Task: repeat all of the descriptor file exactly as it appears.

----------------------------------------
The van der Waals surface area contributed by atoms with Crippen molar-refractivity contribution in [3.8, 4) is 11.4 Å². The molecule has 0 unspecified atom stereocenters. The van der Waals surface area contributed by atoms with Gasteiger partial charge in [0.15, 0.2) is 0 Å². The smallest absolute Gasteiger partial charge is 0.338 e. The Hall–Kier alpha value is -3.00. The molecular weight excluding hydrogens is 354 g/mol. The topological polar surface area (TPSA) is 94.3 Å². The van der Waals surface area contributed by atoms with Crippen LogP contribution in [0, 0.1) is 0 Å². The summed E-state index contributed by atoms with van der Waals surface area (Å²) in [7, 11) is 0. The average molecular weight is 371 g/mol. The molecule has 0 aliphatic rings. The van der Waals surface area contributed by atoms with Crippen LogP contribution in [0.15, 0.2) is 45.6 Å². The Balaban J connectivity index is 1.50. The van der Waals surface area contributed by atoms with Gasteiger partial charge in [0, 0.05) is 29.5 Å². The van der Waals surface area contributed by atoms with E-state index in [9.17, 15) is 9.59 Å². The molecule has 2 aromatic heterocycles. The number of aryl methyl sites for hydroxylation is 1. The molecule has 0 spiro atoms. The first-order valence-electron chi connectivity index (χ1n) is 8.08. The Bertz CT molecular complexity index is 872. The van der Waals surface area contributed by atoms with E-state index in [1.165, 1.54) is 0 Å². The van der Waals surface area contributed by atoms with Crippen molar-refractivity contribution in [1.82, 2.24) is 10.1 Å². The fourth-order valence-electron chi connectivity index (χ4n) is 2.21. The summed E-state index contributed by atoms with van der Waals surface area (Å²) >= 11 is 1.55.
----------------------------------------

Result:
The van der Waals surface area contributed by atoms with Crippen molar-refractivity contribution in [3.8, 4) is 11.4 Å². The molecule has 0 unspecified atom stereocenters. The van der Waals surface area contributed by atoms with Gasteiger partial charge in [0.15, 0.2) is 0 Å². The smallest absolute Gasteiger partial charge is 0.338 e. The Hall–Kier alpha value is -3.00. The molecular weight excluding hydrogens is 354 g/mol. The topological polar surface area (TPSA) is 94.3 Å². The van der Waals surface area contributed by atoms with Crippen LogP contribution in [0, 0.1) is 0 Å². The summed E-state index contributed by atoms with van der Waals surface area (Å²) in [7, 11) is 0. The average molecular weight is 371 g/mol. The molecule has 0 aliphatic rings. The van der Waals surface area contributed by atoms with Crippen LogP contribution in [0.15, 0.2) is 45.6 Å². The Balaban J connectivity index is 1.50. The van der Waals surface area contributed by atoms with Gasteiger partial charge in [0, 0.05) is 29.5 Å². The van der Waals surface area contributed by atoms with E-state index in [9.17, 15) is 9.59 Å². The molecule has 2 aromatic heterocycles. The number of aryl methyl sites for hydroxylation is 1. The molecule has 0 spiro atoms. The first-order valence-electron chi connectivity index (χ1n) is 8.08. The Bertz CT molecular complexity index is 872. The van der Waals surface area contributed by atoms with E-state index in [1.165, 1.54) is 0 Å². The van der Waals surface area contributed by atoms with Crippen molar-refractivity contribution in [1.82, 2.24) is 10.1 Å². The fourth-order valence-electron chi connectivity index (χ4n) is 2.21. The summed E-state index contributed by atoms with van der Waals surface area (Å²) >= 11 is 1.55.